As one of the hardest working independent bands to come out of the Minnesota music scene, Four Letter Lie has endured negative criticisms, major line up changes and being over shadowed by the larger bands on their label, Victory. With all these factors, they still managed to tour 10 out of 12 months in 2008 and in July of 2009, they entered the studio ready to record the album they really wanted to record. Their third full length for Victory, A New Day, is a major departure from their previous works and marks a new beginning for the band. Adam Sever caught up with Four Letter Lie vocalist Brian Nagan, before they headed out on a 3 week tour last Fall, to discuss A New Day, the band's recent line up changes and working with Victory Records. Four Letter Lie will be hitting the road again, for a month long tour, starting January 9th.
In the time between your last album (What a Terrible Thing to Say) and your newest one, Four Letter Lie went through some major line up changes with the departure of guitarist/co-vocalist Kevin Skaff and drummer Derek Smith. How did losing Kevin as a songwriter affect the band?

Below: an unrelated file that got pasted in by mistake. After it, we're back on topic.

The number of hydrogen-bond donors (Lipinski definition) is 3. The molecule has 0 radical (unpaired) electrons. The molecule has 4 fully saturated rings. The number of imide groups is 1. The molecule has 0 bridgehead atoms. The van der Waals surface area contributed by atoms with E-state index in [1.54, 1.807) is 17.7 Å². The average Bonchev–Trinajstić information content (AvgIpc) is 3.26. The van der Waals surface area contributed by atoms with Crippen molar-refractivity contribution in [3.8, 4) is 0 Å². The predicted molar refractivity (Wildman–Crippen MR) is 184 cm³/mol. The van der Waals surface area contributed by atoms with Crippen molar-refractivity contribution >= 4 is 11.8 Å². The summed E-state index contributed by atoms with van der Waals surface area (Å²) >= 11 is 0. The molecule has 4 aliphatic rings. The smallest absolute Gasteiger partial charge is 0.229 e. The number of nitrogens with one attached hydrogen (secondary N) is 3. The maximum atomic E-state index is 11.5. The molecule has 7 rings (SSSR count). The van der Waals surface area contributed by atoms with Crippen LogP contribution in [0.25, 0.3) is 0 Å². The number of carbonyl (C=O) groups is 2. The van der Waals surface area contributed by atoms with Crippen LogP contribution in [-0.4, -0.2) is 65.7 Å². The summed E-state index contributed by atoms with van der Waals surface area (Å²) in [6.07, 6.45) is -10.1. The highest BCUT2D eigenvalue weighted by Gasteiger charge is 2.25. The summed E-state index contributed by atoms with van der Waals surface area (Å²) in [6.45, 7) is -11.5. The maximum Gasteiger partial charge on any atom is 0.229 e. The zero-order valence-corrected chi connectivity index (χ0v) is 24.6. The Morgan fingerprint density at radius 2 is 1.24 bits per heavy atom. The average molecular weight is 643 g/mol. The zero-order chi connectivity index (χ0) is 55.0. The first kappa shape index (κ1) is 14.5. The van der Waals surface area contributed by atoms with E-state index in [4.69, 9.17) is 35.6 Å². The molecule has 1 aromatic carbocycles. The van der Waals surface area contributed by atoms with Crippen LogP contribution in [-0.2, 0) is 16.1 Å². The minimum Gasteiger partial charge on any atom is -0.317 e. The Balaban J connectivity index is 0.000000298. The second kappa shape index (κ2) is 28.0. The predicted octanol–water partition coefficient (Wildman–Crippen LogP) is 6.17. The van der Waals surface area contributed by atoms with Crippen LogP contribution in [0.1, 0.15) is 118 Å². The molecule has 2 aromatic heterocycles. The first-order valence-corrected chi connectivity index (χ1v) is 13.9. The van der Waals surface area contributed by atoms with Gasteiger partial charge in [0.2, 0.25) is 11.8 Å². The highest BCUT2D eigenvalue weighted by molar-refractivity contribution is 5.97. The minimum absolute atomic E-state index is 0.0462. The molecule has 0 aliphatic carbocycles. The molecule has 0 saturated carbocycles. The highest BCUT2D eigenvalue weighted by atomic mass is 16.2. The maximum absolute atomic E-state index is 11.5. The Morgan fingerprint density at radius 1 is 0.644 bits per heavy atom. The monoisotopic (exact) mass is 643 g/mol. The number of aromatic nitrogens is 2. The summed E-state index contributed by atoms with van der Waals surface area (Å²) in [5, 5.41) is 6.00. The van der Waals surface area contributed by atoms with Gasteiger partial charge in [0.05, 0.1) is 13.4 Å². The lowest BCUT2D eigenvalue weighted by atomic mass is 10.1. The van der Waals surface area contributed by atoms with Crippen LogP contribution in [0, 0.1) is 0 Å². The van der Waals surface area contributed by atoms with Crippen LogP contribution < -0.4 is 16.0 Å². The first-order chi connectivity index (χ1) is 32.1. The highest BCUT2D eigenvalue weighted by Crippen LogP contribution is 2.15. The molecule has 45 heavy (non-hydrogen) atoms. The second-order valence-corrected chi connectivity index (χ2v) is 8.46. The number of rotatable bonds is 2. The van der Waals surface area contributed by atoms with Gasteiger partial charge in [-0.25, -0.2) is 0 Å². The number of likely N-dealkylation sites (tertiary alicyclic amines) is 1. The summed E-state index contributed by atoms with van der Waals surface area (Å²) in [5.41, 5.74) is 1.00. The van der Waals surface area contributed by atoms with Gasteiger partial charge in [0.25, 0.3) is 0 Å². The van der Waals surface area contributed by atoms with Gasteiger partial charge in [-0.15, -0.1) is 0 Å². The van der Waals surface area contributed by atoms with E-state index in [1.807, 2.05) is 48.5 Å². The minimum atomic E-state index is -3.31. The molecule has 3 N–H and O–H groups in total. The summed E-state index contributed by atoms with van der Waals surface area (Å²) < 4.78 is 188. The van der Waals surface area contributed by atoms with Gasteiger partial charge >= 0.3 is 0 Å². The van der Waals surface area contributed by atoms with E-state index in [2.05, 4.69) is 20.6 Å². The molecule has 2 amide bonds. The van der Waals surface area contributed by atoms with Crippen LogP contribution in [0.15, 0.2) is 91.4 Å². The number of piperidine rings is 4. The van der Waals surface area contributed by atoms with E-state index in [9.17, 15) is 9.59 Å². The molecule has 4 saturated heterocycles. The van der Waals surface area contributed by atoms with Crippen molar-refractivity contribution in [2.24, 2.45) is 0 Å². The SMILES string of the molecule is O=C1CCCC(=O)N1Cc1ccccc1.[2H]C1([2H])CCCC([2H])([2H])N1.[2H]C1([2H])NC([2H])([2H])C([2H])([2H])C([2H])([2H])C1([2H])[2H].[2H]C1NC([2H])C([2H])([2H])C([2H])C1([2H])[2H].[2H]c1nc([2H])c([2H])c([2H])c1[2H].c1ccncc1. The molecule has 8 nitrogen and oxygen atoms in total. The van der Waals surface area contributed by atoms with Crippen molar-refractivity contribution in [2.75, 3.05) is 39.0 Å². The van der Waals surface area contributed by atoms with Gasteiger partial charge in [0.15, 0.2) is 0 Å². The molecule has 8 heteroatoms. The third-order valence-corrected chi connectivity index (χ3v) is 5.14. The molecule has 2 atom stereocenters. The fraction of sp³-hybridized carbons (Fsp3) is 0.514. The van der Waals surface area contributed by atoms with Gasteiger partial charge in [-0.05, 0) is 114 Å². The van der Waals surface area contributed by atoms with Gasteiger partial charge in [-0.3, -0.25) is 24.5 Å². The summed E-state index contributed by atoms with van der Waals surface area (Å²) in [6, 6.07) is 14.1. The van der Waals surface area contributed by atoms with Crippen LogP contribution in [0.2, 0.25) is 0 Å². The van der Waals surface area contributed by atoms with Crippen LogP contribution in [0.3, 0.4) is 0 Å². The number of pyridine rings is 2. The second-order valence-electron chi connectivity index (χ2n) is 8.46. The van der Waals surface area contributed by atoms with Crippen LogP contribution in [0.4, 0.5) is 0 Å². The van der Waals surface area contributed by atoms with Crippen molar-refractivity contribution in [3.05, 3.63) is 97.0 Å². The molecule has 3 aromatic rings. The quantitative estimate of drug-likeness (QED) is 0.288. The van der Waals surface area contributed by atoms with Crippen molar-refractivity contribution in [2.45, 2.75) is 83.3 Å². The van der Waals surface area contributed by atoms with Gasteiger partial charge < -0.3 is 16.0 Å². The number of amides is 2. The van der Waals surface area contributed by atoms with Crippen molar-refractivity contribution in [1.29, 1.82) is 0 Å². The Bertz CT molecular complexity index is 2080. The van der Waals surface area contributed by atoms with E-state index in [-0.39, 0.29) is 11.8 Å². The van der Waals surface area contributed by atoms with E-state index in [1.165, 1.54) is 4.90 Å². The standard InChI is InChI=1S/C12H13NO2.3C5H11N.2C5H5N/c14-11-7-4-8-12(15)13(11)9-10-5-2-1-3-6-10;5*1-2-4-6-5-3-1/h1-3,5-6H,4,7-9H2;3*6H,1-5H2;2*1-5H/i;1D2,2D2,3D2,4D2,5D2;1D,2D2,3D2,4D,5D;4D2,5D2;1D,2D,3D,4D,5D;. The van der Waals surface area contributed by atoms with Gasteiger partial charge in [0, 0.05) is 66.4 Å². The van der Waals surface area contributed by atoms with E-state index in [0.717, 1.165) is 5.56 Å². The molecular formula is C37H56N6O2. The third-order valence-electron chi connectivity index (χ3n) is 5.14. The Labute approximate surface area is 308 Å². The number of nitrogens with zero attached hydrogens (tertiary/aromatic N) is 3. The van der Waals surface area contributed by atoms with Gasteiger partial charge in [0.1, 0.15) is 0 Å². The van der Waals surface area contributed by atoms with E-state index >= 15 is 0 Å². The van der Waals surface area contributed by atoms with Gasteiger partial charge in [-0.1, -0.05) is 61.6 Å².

Losing Kevin just meant that he was no longer here, and that life goes on. It meant the rest of us had to step it up and take on more of the writing process. Connor and John did a great job writing these new songs and even for me, this was the first time I had a chance to write vocals by myself. It worked out really well.
Did the sound or direction of A New Day change after Kevin's departure?
Yeah, I'd say so. We didn't go into this record trying to write a certain way, or sound a certain way by any means. We just kinda wrote and demoed, and this is what came out. But more importantly we were writing what we wanted to write.
Did anything written before Kevin's departure make it onto A New Day?
The last song we wrote with Kevin actually is on the record. It's called "My Surrender." We switched it up a bit, changed the vocals and lyrics and even added our friend Jesse Barrera from the band My American Heart to sing on the track.
Kevin sang parts on most of 4LL's songs, are you still playing songs that Kevin sung on from previous albums at shows? Who is picking up the extra vocals?
We definitely are. We do a mix of some old songs and some new songs live. I just do all the vocals, switch up the style and make it my own. It has been working out really well.
Derek's departure to pursue his rap career was just a couple weeks before you entered the studio to record A New Day . Was his departure something you knew was coming or was it a surprise?
Derek is a great dude and he had a chance to pursue music he is really passionate about. We kind of knew it was coming and it wasn't a bad thing by any means, we supported him and what he wants to do. Luckily, our good friend Tim Java was able to fill in and help us out with the record! He drummed in Dead To Fall.